This video is a Chinese advertisement of Dove chocolates, focusing on the smooth and sweet taste of chocolate.  Among the Big Five, Dove has been one of the leading chocolate products in China. Since the 1980s, the Big Five have invested massive resources into trying to sell chocolate, with hopes of a lucrative return as China’s consumer class grows. Although some companies such as Ferrero and Mars have had some success, the dream of reaching all Chinese consumers has yet to be fully realized. Why these companies have struggled to successfully penetrate the Chinese market is a question worthy of exploration. Although some literature sources address this puzzle, none of them offer fully convincing arguments for why this might be. Building on Mintz’s consideration of how “sweetness” fits into the cuisine of different cultures, I argue that we must understand how people understand flavors and food in China to fully understand why chocolate may not be as popular.

The Big Five have made concerted efforts to market chocolate to Chinese people, using different concepts to attract the attention of consumers. For example, some have focused on the cultural practice of “gift-giving”–finding that more people may choose to give chocolate rather than buy it for the sake of self-indulgence. To some extent, these efforts seem to be working. This next video is a news report that reports how chocolate in China is becoming more popular. However, as the video points out, the consumption of chocolate in China remains extremely low, and a person in China only eats about 100 grams of chocolate annually.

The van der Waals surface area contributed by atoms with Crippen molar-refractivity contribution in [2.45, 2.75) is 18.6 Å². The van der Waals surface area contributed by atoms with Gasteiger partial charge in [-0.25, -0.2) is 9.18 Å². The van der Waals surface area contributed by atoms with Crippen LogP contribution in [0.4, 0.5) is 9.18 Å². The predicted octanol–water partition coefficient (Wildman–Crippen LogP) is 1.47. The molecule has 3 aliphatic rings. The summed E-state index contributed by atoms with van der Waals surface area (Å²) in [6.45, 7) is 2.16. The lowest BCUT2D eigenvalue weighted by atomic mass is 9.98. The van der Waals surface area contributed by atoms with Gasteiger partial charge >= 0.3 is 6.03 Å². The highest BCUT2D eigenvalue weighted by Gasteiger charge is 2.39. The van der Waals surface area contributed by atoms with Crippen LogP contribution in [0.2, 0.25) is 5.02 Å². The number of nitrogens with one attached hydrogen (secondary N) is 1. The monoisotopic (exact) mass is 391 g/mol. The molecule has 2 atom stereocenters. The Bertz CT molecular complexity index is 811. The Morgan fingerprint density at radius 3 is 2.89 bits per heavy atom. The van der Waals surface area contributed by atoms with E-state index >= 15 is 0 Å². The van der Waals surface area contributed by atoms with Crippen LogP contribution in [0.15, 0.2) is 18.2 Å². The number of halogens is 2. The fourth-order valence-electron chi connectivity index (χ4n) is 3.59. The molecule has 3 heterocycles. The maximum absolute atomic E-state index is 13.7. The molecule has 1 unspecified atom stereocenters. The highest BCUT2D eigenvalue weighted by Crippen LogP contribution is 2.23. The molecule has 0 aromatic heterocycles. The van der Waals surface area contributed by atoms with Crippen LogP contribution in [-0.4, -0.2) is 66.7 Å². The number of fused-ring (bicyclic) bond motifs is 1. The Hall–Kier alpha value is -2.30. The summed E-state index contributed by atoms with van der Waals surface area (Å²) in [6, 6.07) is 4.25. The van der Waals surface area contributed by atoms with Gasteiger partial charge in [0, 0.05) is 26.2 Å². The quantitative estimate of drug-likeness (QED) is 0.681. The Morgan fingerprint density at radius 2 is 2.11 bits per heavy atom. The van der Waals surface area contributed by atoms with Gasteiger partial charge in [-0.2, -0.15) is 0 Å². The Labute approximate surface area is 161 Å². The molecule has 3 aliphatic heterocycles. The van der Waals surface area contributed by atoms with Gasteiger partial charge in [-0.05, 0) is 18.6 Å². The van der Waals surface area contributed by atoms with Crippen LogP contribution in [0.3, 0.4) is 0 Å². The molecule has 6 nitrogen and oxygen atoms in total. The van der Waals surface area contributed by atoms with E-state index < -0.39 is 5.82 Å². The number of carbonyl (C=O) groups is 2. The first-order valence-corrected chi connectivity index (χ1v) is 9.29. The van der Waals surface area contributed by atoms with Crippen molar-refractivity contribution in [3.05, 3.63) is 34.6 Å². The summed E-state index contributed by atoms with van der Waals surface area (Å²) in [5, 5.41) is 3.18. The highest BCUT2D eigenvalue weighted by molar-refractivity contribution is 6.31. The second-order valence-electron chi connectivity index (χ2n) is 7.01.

Interestingly, one of the points made in this video and other news reports also comment on the short history of chocolate in China. Many point to China’s recent industrialization as the start of the country’s interaction with chocolate. As Allen writes in the opening paragraph of his book “Chocolate Fortunes : The Battle for the Hearts, Minds, and Wallets of China’s Consumers,”